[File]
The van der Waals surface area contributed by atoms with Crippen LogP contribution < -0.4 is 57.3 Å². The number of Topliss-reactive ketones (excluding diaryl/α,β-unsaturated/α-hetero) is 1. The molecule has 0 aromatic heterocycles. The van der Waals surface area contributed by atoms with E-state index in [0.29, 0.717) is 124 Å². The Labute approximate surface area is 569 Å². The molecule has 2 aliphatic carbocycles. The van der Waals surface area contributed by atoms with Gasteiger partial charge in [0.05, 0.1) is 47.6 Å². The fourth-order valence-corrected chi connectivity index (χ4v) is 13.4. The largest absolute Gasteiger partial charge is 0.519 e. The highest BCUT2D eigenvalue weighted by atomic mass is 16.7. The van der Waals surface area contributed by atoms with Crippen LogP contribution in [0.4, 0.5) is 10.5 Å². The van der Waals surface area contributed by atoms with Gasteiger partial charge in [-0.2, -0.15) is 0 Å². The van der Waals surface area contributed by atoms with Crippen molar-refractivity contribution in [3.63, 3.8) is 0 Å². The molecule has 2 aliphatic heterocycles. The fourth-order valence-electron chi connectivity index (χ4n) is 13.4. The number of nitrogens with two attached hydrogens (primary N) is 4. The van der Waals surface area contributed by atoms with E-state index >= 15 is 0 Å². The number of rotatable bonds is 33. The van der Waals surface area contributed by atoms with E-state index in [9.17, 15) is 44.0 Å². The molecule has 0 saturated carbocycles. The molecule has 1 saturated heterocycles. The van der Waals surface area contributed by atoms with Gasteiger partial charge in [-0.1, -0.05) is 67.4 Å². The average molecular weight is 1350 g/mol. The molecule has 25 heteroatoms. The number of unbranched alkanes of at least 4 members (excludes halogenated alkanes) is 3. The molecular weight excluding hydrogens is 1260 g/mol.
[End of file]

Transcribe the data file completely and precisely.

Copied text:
The van der Waals surface area contributed by atoms with Crippen LogP contribution < -0.4 is 57.3 Å². The number of Topliss-reactive ketones (excluding diaryl/α,β-unsaturated/α-hetero) is 1. The molecule has 0 aromatic heterocycles. The van der Waals surface area contributed by atoms with E-state index in [0.29, 0.717) is 124 Å². The Labute approximate surface area is 569 Å². The molecule has 2 aliphatic carbocycles. The van der Waals surface area contributed by atoms with Gasteiger partial charge in [0.05, 0.1) is 47.6 Å². The fourth-order valence-corrected chi connectivity index (χ4v) is 13.4. The largest absolute Gasteiger partial charge is 0.519 e. The highest BCUT2D eigenvalue weighted by atomic mass is 16.7. The van der Waals surface area contributed by atoms with Crippen LogP contribution in [0.4, 0.5) is 10.5 Å². The van der Waals surface area contributed by atoms with Gasteiger partial charge in [-0.2, -0.15) is 0 Å². The van der Waals surface area contributed by atoms with Crippen molar-refractivity contribution in [3.63, 3.8) is 0 Å². The molecule has 2 aliphatic heterocycles. The fourth-order valence-electron chi connectivity index (χ4n) is 13.4. The number of nitrogens with two attached hydrogens (primary N) is 4. The van der Waals surface area contributed by atoms with E-state index >= 15 is 0 Å². The number of rotatable bonds is 33. The van der Waals surface area contributed by atoms with E-state index in [9.17, 15) is 44.0 Å². The molecule has 0 saturated carbocycles. The molecule has 1 saturated heterocycles. The van der Waals surface area contributed by atoms with Gasteiger partial charge in [-0.1, -0.05) is 67.4 Å². The average molecular weight is 1350 g/mol. The molecule has 25 heteroatoms. The number of unbranched alkanes of at least 4 members (excludes halogenated alkanes) is 3. The molecular weight excluding hydrogens is 1260 g/mol.